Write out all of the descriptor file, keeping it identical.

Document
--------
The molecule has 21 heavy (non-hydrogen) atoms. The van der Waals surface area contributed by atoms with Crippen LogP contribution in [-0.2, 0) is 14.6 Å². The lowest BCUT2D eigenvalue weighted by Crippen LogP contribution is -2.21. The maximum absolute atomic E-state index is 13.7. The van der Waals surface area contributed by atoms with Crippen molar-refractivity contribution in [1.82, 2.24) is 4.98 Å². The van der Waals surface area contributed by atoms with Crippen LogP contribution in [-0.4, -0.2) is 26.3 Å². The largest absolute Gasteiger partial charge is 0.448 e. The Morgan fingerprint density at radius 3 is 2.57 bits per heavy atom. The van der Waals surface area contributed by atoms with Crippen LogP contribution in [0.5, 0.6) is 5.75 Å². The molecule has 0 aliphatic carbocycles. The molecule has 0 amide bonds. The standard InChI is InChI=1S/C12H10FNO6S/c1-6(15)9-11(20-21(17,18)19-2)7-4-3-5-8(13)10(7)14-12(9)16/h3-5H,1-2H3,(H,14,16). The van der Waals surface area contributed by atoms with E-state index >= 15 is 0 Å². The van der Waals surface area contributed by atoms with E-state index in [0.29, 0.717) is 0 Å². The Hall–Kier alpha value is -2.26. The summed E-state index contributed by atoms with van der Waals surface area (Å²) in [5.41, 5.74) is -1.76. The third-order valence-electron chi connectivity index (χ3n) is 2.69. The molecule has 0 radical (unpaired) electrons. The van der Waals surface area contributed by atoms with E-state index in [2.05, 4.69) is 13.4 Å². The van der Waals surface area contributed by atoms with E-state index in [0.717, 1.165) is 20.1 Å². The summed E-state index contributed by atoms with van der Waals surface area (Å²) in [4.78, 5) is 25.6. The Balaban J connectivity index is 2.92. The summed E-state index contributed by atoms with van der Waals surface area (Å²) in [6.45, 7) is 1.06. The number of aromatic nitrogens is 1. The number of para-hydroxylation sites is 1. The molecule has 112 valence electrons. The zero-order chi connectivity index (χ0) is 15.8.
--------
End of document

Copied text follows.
The molecule has 21 heavy (non-hydrogen) atoms. The van der Waals surface area contributed by atoms with Crippen LogP contribution in [-0.2, 0) is 14.6 Å². The lowest BCUT2D eigenvalue weighted by Crippen LogP contribution is -2.21. The maximum absolute atomic E-state index is 13.7. The van der Waals surface area contributed by atoms with Crippen molar-refractivity contribution in [1.82, 2.24) is 4.98 Å². The van der Waals surface area contributed by atoms with Crippen LogP contribution in [-0.4, -0.2) is 26.3 Å². The largest absolute Gasteiger partial charge is 0.448 e. The Morgan fingerprint density at radius 3 is 2.57 bits per heavy atom. The van der Waals surface area contributed by atoms with Crippen LogP contribution in [0.5, 0.6) is 5.75 Å². The molecule has 0 aliphatic carbocycles. The molecule has 0 amide bonds. The standard InChI is InChI=1S/C12H10FNO6S/c1-6(15)9-11(20-21(17,18)19-2)7-4-3-5-8(13)10(7)14-12(9)16/h3-5H,1-2H3,(H,14,16). The van der Waals surface area contributed by atoms with E-state index >= 15 is 0 Å². The van der Waals surface area contributed by atoms with E-state index in [0.29, 0.717) is 0 Å². The Hall–Kier alpha value is -2.26. The summed E-state index contributed by atoms with van der Waals surface area (Å²) in [5.41, 5.74) is -1.76. The third-order valence-electron chi connectivity index (χ3n) is 2.69. The molecule has 0 radical (unpaired) electrons. The van der Waals surface area contributed by atoms with E-state index in [2.05, 4.69) is 13.4 Å². The van der Waals surface area contributed by atoms with E-state index in [0.717, 1.165) is 20.1 Å². The summed E-state index contributed by atoms with van der Waals surface area (Å²) in [4.78, 5) is 25.6. The Balaban J connectivity index is 2.92. The summed E-state index contributed by atoms with van der Waals surface area (Å²) in [6.45, 7) is 1.06. The number of aromatic nitrogens is 1. The number of para-hydroxylation sites is 1. The molecule has 112 valence electrons. The zero-order chi connectivity index (χ0) is 15.8.